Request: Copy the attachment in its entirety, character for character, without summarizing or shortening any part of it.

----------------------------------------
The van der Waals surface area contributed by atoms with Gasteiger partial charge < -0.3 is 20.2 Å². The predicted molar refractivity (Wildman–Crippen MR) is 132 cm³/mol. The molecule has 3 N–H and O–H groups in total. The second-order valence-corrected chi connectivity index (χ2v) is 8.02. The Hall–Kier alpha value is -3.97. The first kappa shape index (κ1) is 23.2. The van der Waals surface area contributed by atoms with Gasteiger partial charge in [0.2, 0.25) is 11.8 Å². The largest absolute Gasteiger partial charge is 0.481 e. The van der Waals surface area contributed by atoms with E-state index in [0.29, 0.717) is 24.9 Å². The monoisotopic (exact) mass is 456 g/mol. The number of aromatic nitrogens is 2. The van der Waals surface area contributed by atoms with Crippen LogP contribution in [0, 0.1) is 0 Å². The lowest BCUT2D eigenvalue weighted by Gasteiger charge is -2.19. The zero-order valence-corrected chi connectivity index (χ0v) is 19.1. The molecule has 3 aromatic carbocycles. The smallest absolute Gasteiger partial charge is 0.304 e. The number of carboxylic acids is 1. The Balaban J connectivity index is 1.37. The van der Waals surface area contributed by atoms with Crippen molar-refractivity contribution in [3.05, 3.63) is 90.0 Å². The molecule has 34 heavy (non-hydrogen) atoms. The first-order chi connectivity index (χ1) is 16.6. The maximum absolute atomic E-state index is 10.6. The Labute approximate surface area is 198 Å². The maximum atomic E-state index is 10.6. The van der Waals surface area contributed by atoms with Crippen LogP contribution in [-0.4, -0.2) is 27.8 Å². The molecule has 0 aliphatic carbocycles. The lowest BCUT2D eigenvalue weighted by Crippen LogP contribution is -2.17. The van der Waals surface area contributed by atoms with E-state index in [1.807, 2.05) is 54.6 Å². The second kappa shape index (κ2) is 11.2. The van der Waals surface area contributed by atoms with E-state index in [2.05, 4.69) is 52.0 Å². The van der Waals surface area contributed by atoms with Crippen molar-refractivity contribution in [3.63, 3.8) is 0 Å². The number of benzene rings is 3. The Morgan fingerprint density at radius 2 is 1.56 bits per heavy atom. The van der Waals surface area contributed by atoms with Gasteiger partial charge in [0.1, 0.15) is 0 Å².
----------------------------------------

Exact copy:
The van der Waals surface area contributed by atoms with Gasteiger partial charge < -0.3 is 20.2 Å². The predicted molar refractivity (Wildman–Crippen MR) is 132 cm³/mol. The molecule has 3 N–H and O–H groups in total. The second-order valence-corrected chi connectivity index (χ2v) is 8.02. The Hall–Kier alpha value is -3.97. The first kappa shape index (κ1) is 23.2. The van der Waals surface area contributed by atoms with Gasteiger partial charge in [0.2, 0.25) is 11.8 Å². The largest absolute Gasteiger partial charge is 0.481 e. The van der Waals surface area contributed by atoms with E-state index in [0.29, 0.717) is 24.9 Å². The monoisotopic (exact) mass is 456 g/mol. The number of aromatic nitrogens is 2. The van der Waals surface area contributed by atoms with Crippen LogP contribution in [0, 0.1) is 0 Å². The lowest BCUT2D eigenvalue weighted by Gasteiger charge is -2.19. The zero-order valence-corrected chi connectivity index (χ0v) is 19.1. The molecule has 3 aromatic carbocycles. The smallest absolute Gasteiger partial charge is 0.304 e. The number of carboxylic acids is 1. The Balaban J connectivity index is 1.37. The van der Waals surface area contributed by atoms with Crippen molar-refractivity contribution in [3.05, 3.63) is 90.0 Å². The molecule has 34 heavy (non-hydrogen) atoms. The first-order chi connectivity index (χ1) is 16.6. The maximum absolute atomic E-state index is 10.6. The Labute approximate surface area is 198 Å². The maximum atomic E-state index is 10.6. The van der Waals surface area contributed by atoms with Crippen LogP contribution in [-0.4, -0.2) is 27.8 Å². The molecule has 0 aliphatic carbocycles. The lowest BCUT2D eigenvalue weighted by Crippen LogP contribution is -2.17. The van der Waals surface area contributed by atoms with E-state index in [1.807, 2.05) is 54.6 Å². The second kappa shape index (κ2) is 11.2. The van der Waals surface area contributed by atoms with E-state index in [2.05, 4.69) is 52.0 Å². The van der Waals surface area contributed by atoms with Crippen molar-refractivity contribution in [3.63, 3.8) is 0 Å². The number of benzene rings is 3. The Morgan fingerprint density at radius 2 is 1.56 bits per heavy atom. The van der Waals surface area contributed by atoms with Gasteiger partial charge in [0.1, 0.15) is 0 Å².